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. Last Updated: 07/27/2016

UN to Hold a Bitter Vote on Arafat

UNITED NATIONS -- Despite a U.S. veto threat, the Security Council was poised to vote Tuesday on a resolution put forward by Arab nations demanding that Israel not harm or deport Palestinian President Yasser Arafat.

The resolution drafted by Palestinian UN envoy Nasser al-Kidwa "demands that Israel, the occupying power, desist from any act of deportation and to cease any threat to the safety of the elected president of the Palestinian Authority."

Washington, Israel's closest ally, is "not prepared to support the resolution in its present form" because it does not explicitly condemn terrorism by Palestinian militant groups and is "very lopsided" against Israel," U.S. Ambassador John Negroponte said.

There was "a perfectly good peace plan already on the table" and senior officials of the United States, Russia, the European Union and the United Nations would meet later this month in New York to explore the next steps in the Middle East, Negroponte said.

The council decided late Monday to schedule a vote on the resolution at the request of Syria, which was acting on behalf of Arab and nonaligned nations.

The decision came after nearly eight hours of harsh debate in the 15-nation Security Council, in which more than 40 governments condemned a decision by Israel's security cabinet to get rid of Arafat through unspecified means.

Speaking at the start of the nearly eight-hour council debate, Terje Roed-Larsen, the UN special coordinator for the Middle East peace process, questioned the Israeli decision in principle to "remove" Arafat, whom he called the legitimate leader of the Palestinians.

Arafat's forceful removal could be dangerous as well as counterproductive to peace efforts, he warned.

But Israeli Ambassador Dan Gillerman dismissed Arafat as a liar and a "professional terrorist" and predicted his removal would swiftly lead to an end to the conflict.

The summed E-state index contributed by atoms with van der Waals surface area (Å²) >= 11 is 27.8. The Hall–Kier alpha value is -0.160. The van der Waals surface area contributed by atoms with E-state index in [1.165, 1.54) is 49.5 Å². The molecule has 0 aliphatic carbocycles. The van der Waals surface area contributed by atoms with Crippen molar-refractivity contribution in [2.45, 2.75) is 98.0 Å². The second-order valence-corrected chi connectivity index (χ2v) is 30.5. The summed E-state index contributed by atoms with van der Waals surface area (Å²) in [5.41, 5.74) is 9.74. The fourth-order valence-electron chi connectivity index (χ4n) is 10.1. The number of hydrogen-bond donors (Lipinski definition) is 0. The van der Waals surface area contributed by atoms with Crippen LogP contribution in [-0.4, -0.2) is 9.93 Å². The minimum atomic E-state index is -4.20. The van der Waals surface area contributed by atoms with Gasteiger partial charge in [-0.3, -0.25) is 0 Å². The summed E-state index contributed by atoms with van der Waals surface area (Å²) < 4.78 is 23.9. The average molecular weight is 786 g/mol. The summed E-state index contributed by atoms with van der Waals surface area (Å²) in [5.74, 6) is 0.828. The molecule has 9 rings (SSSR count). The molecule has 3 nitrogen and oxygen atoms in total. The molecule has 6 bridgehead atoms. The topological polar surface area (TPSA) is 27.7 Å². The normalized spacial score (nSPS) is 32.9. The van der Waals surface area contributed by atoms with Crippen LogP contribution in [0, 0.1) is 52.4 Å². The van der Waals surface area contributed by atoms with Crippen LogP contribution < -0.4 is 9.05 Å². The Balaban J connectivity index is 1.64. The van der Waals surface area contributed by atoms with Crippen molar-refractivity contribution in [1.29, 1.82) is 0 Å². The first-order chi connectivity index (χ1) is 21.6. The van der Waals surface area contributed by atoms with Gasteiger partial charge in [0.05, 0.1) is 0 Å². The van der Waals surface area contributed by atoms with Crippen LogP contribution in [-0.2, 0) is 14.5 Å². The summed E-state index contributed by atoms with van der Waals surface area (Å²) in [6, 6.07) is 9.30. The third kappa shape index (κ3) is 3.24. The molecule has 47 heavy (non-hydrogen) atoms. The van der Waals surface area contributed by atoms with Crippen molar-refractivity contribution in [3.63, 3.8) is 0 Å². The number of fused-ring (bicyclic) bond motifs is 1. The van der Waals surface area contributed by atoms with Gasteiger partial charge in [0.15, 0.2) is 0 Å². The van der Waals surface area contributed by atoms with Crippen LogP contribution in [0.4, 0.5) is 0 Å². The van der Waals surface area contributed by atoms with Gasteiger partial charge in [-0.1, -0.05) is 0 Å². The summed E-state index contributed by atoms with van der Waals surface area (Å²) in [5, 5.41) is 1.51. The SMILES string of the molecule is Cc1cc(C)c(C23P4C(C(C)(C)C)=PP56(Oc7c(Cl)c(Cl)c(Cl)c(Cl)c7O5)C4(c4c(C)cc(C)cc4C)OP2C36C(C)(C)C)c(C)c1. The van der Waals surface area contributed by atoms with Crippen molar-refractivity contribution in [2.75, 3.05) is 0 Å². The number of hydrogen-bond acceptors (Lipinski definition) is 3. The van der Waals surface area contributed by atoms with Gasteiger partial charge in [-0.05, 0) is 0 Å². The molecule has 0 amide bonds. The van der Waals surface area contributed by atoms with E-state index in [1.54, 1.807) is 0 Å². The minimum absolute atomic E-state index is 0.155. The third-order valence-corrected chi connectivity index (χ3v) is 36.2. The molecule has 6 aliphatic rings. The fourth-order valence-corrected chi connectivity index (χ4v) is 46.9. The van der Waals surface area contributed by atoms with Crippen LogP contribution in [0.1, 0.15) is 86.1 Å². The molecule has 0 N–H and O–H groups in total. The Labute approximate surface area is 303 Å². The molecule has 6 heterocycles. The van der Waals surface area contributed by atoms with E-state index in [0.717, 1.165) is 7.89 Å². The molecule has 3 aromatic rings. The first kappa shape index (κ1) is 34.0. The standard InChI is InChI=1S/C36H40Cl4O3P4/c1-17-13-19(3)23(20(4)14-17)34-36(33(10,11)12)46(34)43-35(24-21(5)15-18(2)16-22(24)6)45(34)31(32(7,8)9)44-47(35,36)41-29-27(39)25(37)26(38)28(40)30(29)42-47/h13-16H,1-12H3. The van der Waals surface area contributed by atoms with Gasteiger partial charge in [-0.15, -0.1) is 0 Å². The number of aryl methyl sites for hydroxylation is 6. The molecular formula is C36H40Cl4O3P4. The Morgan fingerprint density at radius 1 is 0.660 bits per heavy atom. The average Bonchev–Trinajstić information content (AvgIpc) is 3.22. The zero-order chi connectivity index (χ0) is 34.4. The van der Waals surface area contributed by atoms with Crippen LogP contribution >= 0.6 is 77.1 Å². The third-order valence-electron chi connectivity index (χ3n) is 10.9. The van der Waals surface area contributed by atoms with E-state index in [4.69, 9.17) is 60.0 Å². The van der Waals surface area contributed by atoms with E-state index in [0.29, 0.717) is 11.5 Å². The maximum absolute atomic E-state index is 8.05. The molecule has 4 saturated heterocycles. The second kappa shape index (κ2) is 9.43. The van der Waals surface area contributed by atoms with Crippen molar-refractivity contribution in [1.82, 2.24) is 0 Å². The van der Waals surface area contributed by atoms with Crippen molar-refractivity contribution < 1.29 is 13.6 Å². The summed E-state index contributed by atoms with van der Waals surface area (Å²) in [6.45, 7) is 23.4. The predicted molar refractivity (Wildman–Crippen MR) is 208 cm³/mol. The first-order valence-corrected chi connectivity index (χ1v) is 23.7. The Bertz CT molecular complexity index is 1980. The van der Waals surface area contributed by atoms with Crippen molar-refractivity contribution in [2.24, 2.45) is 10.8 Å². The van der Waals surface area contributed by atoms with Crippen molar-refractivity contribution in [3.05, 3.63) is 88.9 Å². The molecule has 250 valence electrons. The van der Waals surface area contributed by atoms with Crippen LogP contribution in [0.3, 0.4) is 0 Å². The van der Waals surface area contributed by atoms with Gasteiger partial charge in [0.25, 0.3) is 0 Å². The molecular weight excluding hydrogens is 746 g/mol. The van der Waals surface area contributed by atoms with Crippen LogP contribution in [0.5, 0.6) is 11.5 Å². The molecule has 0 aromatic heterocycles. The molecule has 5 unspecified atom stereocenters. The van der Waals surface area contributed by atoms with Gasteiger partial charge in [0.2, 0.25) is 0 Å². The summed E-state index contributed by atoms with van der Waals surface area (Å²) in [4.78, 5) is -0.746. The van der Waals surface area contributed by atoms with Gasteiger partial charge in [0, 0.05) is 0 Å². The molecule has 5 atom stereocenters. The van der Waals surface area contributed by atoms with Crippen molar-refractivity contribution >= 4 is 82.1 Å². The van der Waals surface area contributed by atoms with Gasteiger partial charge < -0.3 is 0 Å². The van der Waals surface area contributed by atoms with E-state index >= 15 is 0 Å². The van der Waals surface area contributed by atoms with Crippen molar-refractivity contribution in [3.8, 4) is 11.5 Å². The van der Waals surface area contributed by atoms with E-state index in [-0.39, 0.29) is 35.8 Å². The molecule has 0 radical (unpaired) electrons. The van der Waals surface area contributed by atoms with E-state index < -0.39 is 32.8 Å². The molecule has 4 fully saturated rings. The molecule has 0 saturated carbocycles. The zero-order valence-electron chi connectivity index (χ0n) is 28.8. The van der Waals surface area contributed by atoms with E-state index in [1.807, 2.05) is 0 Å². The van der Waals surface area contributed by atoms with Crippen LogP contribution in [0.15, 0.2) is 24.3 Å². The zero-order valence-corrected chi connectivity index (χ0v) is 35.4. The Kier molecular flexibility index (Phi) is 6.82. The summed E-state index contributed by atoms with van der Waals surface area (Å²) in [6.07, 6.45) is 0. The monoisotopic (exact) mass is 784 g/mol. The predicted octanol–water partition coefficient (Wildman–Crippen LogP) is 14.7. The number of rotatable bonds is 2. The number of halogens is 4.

Arafat "is at the helm of those who have been supporting mega-terror attacks in the style of the bombing of the twin towers, to bring the region to the brink of catastrophe," Gillerman said, prompting Palestinian envoy al-Kidwa to walk out of the chamber.

Arafat wants to reach a truce with Israel, his national security adviser said Tuesday, but Israeli officials brushed aside the offer, demanding instead that the Palestinian Authority crack down on militant groups, The Associated Press reported.

Arafat himself struck a conciliatory tone, but stopped short of making a specific cease-fire offer. "We say to the peace supporters in Israel that we extend our hand to you to revive peace," Arafat said in a speech to about 2,500 Palestinians at his West Bank headquarters.

Arafat and his designated prime minister, Ahmed Qureia, are not in touch with the Israeli government on a proposed truce, officials said. But there are high-level contacts between the Palestinian Authority and militant group Hamas on a new cease-fire, said a senior Palestinian official, speaking on condition of anonymity.

The incoming Palestinian prime minister, meanwhile, decided to give Arafat and his ruling Fatah party considerable say in the composition of the new Cabinet.

Sixteen of the 24 ministers in Qureia's new Cabinet will be appointed by Fatah councils controlled by Arafat, officials said Monday.